Dennis Campbell - 14 June 2016 01:08 PM

Don’t need drones.  Folks dedicated to strike us can use suicide bombs easily, no high tech needed.  I do fear that one consequence will be a less permissive border, no matter who is elected this year.

In fact, ‘folks dedicated to strike us’ don’t need to do anything except sit back and watch the devastating consequences of our own folly.  While our military budget of $600 billion dwarfs other military budgets ( https://en.wikipedia.org/wiki/List_of_countries_by_military_expenditures ) compare it to what we spend to mitigate the threat of global warming, ocean acidification, drought, air and water pollution, overuse and misuse of antibiotics leaving us defenseless against superbugs etc. etc.

I’m sure it’s more than the Army Corp of Engineers who knows that coastal cities are going to be flooded, to name just one threat of disaster that will cause far more grief than any terrorist attack.  Yet, here we have the controlling party in our government, and their presidential candidate, denying that the threat even exists. 

 

 
 
unsmoked
 
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20 June 2016 10:26
 

From the June 2016 SCIENTIFIC AMERICAN - ‘Rules for Cyberwar - Nations must agree on penalties with sharp teeth to discourage state-sponsored cyberattacks’:

“The world is at war.  Some might quibble with the characterization of malicious hacking as warfare, preferring phrases such as “cyberespionage” or “cyberconflict.”  But when governments, industry and individuals are under constant attack by antagonists from all corners of the globe - marauders who use the Internet to steal vital information, sabotage critical operations and recruit terrorists - this means war.  It is high time for an internationally coordinated response.”  (end quote)

Is ISIS rich enough to sponsor anything like the Stuxnet or Duqu malware attacks?  Do we have critical ‘soft targets’ with no defenses?  I read somewhere that in 1939 the Polish cavalry charged Hitler’s Panzar IV’s.

 
 
Poldano
 
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20 June 2016 20:49
 
unsmoked - 20 June 2016 10:26 AM

From the June 2016 SCIENTIFIC AMERICAN - ‘Rules for Cyberwar - Nations must agree on penalties with sharp teeth to discourage state-sponsored cyberattacks’:

“The world is at war.  Some might quibble with the characterization of malicious hacking as warfare, preferring phrases such as “cyberespionage” or “cyberconflict.”  But when governments, industry and individuals are under constant attack by antagonists from all corners of the globe - marauders who use the Internet to steal vital information, sabotage critical operations and recruit terrorists - this means war.  It is high time for an internationally coordinated response.”  (end quote)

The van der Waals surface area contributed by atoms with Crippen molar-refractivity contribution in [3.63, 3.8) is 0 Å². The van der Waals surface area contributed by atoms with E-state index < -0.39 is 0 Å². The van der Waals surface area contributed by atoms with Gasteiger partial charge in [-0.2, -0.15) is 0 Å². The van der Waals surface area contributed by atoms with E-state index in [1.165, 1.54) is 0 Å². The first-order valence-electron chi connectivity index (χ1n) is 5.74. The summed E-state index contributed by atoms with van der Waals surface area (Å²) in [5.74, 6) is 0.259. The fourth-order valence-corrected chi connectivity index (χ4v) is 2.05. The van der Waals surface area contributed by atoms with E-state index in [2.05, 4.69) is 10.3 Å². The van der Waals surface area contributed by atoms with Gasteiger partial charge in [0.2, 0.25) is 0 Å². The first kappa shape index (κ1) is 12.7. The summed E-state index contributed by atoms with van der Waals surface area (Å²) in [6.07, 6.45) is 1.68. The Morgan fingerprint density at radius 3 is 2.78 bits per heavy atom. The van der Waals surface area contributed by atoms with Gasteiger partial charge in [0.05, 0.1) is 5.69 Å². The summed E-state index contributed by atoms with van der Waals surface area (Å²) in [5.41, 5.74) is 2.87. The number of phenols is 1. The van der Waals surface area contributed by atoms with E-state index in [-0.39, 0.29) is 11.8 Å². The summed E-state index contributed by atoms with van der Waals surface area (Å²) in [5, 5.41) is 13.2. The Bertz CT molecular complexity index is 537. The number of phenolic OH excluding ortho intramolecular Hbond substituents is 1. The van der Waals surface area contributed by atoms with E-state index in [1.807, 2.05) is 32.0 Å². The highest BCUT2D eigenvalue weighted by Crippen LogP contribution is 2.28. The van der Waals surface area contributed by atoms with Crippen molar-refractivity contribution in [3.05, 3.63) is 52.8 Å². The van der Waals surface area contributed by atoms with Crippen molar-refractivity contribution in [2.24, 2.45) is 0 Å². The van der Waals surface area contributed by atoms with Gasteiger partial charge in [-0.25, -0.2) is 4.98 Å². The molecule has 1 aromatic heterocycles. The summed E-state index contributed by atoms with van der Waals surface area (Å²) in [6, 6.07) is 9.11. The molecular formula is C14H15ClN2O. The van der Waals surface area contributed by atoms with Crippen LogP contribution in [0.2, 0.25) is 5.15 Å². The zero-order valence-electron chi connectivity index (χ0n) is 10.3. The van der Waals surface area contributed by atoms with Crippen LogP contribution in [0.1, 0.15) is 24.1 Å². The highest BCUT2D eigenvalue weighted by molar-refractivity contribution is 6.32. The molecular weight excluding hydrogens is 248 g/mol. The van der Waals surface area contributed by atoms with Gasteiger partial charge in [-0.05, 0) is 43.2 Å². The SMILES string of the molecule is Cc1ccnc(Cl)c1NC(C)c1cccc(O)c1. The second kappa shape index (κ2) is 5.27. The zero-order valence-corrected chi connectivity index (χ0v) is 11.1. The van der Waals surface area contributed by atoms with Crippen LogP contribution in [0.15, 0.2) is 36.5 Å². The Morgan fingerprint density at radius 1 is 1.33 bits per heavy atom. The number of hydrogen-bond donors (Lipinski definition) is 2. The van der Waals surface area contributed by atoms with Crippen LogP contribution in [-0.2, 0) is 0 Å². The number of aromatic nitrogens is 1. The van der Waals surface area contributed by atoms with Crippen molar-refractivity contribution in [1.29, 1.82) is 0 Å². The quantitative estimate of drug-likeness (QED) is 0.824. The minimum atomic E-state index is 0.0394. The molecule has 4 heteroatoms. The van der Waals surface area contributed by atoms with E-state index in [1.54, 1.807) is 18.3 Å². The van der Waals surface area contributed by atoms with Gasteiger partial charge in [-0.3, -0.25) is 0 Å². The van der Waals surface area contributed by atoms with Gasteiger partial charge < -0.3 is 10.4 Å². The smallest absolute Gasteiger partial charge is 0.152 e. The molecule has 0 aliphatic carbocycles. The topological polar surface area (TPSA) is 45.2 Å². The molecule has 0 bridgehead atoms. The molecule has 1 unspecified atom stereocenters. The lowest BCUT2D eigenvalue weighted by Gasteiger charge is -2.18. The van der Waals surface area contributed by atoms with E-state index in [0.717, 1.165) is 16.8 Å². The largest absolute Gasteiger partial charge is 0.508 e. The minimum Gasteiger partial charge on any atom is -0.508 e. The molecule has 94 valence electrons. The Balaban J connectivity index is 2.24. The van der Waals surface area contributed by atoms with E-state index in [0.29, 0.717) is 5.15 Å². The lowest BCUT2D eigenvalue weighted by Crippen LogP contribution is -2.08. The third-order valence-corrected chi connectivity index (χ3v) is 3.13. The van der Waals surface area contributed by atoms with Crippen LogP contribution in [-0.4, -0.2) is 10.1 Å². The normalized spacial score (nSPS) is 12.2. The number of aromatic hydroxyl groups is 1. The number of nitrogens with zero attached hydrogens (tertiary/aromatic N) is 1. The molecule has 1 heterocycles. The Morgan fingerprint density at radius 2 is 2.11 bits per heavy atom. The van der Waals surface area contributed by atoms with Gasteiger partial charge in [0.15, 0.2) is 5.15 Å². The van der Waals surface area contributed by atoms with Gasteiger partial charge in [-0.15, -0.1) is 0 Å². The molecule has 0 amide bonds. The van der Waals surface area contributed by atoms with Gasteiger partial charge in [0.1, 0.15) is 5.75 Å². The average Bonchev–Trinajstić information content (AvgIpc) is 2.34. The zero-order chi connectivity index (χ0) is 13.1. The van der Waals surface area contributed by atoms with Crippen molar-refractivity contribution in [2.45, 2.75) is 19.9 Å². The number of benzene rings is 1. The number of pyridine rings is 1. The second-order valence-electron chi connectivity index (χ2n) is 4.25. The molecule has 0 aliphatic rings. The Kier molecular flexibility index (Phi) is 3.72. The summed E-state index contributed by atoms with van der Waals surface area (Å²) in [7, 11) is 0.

Is ISIS rich enough to sponsor anything like the Stuxnet or Duqu malware attacks?  Do we have critical ‘soft targets’ with no defenses?  I read somewhere that in 1939 the Polish cavalry charged Hitler’s Panzar IV’s.

Cyberattacks are likely to be the way the next world war is fought. It’s probably preferable to WMD’s. Because it can be effective at a relatively low cost, states are not likely to agree in good faith to regulate it. They may sign treaties and engage in talk, but they are not going to stop the activities, and will use the difficulty of detection and identification of source as ways to avoid any substantive penalties. It’s all spy-versus-spy after all, and whose spy is going to be more believable?

 
 
unsmoked
 
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21 June 2016 10:16
 

The Maginot Line of 2016

From the June 2016 SCIENTIFIC AMERICAN:

Climate change fueled the beginning of Syria’s civil war by making a regional drought deeper and longer.  That drought, when combined with the government’s refusal to deal with crop failures and livestock deaths, pushed hundreds of thousands of people to migrate from their farms into cities such as Aleppo and Raqqa.  Once protests began in the country in early 2011, many people with little to lose and resentment toward the government joined in.  The unrest turned to civil war when the Syrian government started shooting protesters, and the civil war allowed ISIS, also known as the Islamic State of Iraq and Syria, to rise, terrorizing the world.”  (end quote)

Is it possible that the ruling political party in the U.S. doesn’t know that a worldwide human-caused disaster (global warming) is now well underway and is now unstoppable?  Does the ruling party of the U.S. know that their response to this juggernaut is to fan the flames by burning more fossil fuels this year than last? - to underfund projects like geothermal, wind and solar power - projects that could help mitigate the growing threat?